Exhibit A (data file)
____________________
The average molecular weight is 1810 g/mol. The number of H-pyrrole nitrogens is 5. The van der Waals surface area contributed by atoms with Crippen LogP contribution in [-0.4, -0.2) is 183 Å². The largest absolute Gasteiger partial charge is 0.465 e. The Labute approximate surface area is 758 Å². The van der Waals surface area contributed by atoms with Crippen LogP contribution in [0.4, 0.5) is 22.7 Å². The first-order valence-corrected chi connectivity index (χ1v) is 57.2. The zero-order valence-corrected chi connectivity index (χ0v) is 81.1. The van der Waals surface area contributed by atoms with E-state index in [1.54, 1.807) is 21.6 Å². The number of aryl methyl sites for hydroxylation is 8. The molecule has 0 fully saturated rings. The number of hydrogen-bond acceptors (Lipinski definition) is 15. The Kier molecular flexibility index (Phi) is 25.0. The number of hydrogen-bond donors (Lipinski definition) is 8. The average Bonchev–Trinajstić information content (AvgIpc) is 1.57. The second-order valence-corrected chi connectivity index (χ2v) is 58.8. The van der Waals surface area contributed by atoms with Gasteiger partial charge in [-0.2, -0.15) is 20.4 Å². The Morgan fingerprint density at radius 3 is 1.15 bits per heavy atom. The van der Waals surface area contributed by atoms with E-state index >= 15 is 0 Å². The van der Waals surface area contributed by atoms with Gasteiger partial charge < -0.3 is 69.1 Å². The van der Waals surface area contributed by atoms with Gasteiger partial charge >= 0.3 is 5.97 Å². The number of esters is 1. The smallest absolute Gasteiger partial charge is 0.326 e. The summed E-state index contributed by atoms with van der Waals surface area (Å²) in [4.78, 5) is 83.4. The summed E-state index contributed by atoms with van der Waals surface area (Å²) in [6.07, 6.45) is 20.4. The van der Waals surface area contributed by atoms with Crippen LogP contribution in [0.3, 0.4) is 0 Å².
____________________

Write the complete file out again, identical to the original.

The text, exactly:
The average molecular weight is 1810 g/mol. The number of H-pyrrole nitrogens is 5. The van der Waals surface area contributed by atoms with Crippen LogP contribution in [-0.4, -0.2) is 183 Å². The largest absolute Gasteiger partial charge is 0.465 e. The Labute approximate surface area is 758 Å². The van der Waals surface area contributed by atoms with Crippen LogP contribution in [0.4, 0.5) is 22.7 Å². The first-order valence-corrected chi connectivity index (χ1v) is 57.2. The zero-order valence-corrected chi connectivity index (χ0v) is 81.1. The van der Waals surface area contributed by atoms with E-state index in [1.54, 1.807) is 21.6 Å². The number of aryl methyl sites for hydroxylation is 8. The molecule has 0 fully saturated rings. The number of hydrogen-bond acceptors (Lipinski definition) is 15. The Kier molecular flexibility index (Phi) is 25.0. The number of hydrogen-bond donors (Lipinski definition) is 8. The average Bonchev–Trinajstić information content (AvgIpc) is 1.57. The second-order valence-corrected chi connectivity index (χ2v) is 58.8. The van der Waals surface area contributed by atoms with Gasteiger partial charge in [-0.2, -0.15) is 20.4 Å². The Morgan fingerprint density at radius 3 is 1.15 bits per heavy atom. The van der Waals surface area contributed by atoms with E-state index >= 15 is 0 Å². The van der Waals surface area contributed by atoms with Gasteiger partial charge < -0.3 is 69.1 Å². The van der Waals surface area contributed by atoms with Gasteiger partial charge >= 0.3 is 5.97 Å². The number of esters is 1. The smallest absolute Gasteiger partial charge is 0.326 e. The summed E-state index contributed by atoms with van der Waals surface area (Å²) in [4.78, 5) is 83.4. The summed E-state index contributed by atoms with van der Waals surface area (Å²) in [6.07, 6.45) is 20.4. The van der Waals surface area contributed by atoms with Crippen LogP contribution in [0.3, 0.4) is 0 Å².